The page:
By Julie Gordon
OTTAWA (Reuters) - Canadians will have champagne to pop this holiday season, but finding their favorite foreign wine, beer and hard liquor may be tougher as shipments are held up by recent flooding and global supply chain bottlenecks.
Wines from Australia, New Zealand and South America are the likeliest to be in short supply, retailers said, as most come through Vancouver, which was cut off from the rest of Canada last month by floods that crippled road and rail access.
Global shortages of glass and aluminum, along with "challenging" growing conditions in some countries, are also delaying some wines and spirits from getting on shelves, they said.
"We do have certain products that are temporarily out of stock," said Beverley Ware, spokeswoman for the Nova Scotia Liquor Corporation (NSLC). "It really is an evolving issue. It might be a beer from Europe one week and a wine from New Zealand the next."
Christmas will still be bubbly, defying expectations of a champagne shortage, she added. "Champagne doesn't seem to be an issue at the moment."
Canadian alcohol sales are largely controlled by provincial distributors and retailers, like the NSLC and the Liquor Control Board of Ontario (LCBO). Earlier this month, a number of those boards warned consumers to shop in advance for Christmas, saying the British Columbia floods, and subsequent shipping backlogs, could exacerbate shortages of some wines and spirits.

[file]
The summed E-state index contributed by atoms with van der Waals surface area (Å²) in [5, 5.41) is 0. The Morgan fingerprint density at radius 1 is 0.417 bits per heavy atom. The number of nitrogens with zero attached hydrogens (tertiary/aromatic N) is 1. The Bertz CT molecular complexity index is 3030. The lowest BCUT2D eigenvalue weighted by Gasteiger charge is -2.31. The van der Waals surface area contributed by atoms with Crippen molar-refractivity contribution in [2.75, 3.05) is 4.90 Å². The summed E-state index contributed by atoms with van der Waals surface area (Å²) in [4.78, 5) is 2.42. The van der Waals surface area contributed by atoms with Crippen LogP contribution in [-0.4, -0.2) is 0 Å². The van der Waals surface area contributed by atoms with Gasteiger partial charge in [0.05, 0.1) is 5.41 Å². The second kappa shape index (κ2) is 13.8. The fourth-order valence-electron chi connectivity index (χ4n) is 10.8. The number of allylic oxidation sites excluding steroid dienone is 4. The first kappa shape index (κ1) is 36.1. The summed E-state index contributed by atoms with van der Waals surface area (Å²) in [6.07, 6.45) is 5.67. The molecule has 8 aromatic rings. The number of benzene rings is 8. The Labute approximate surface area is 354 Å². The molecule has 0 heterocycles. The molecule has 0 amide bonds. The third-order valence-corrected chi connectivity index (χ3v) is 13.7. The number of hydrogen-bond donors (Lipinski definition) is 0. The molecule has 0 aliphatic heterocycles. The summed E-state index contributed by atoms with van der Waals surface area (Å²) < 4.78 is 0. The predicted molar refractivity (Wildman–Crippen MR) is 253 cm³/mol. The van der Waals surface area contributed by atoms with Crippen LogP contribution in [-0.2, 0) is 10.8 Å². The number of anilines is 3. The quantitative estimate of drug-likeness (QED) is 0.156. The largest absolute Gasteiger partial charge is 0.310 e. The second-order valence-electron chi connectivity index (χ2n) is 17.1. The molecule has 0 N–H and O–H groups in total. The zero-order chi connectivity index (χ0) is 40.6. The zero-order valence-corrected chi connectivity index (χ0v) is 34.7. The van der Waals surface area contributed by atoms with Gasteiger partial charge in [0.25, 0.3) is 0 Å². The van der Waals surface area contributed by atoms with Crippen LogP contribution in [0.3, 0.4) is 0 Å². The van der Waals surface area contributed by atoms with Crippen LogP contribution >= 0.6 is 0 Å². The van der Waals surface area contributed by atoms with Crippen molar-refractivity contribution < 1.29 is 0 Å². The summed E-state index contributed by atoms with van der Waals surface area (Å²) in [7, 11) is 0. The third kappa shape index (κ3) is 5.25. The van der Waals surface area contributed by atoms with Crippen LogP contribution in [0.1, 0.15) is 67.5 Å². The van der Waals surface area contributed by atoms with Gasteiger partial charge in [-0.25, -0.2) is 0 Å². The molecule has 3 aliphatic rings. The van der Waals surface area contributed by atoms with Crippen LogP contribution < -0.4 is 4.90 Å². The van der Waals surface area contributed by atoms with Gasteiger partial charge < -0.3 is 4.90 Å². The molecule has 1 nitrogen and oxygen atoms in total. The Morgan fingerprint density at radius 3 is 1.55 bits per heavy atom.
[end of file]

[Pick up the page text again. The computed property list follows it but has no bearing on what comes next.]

Canadians are big fans of imported tipple. In Ontario, Canada's most populous province, domestic wines top sales charts, followed by wines from the United States, Italy and France. In Nova Scotia, Australian wine is No. 2 after domestic.
Shortages vary by province and Canadians have plenty of options if their favorite drink is not in stock, said retailers.
"We encourage customers to be flexible about choice and take the opportunity to try something new," said Nick Nanos, chief supply chain officer for the LCBO, Ontario's liquor distributor and retailer, in a statement.
(Reporting by Julie Gordon in Ottawa; Editing by Richard Chang)